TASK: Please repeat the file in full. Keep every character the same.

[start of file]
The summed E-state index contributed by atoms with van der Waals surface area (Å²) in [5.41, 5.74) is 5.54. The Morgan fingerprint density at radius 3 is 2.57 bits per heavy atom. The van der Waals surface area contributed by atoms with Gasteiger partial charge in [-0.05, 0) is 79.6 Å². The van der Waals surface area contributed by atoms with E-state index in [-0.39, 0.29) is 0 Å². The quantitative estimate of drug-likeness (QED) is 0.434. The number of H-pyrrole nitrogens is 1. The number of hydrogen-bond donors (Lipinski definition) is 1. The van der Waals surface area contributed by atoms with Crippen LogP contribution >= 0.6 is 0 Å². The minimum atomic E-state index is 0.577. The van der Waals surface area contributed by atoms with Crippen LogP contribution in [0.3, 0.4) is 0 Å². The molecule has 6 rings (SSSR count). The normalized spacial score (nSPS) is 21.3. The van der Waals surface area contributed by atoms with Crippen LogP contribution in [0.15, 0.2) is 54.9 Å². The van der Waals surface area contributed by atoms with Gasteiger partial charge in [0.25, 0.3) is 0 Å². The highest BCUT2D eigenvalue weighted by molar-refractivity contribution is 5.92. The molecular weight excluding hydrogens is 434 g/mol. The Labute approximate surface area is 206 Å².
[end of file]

The summed E-state index contributed by atoms with van der Waals surface area (Å²) in [5.41, 5.74) is 5.54. The Morgan fingerprint density at radius 3 is 2.57 bits per heavy atom. The van der Waals surface area contributed by atoms with Gasteiger partial charge in [-0.05, 0) is 79.6 Å². The van der Waals surface area contributed by atoms with E-state index in [-0.39, 0.29) is 0 Å². The quantitative estimate of drug-likeness (QED) is 0.434. The number of H-pyrrole nitrogens is 1. The number of hydrogen-bond donors (Lipinski definition) is 1. The van der Waals surface area contributed by atoms with Crippen LogP contribution >= 0.6 is 0 Å². The minimum atomic E-state index is 0.577. The van der Waals surface area contributed by atoms with Crippen LogP contribution in [0.3, 0.4) is 0 Å². The molecule has 6 rings (SSSR count). The normalized spacial score (nSPS) is 21.3. The van der Waals surface area contributed by atoms with Crippen LogP contribution in [0.15, 0.2) is 54.9 Å². The van der Waals surface area contributed by atoms with Gasteiger partial charge in [0.25, 0.3) is 0 Å². The highest BCUT2D eigenvalue weighted by molar-refractivity contribution is 5.92. The molecular weight excluding hydrogens is 434 g/mol. The Labute approximate surface area is 206 Å².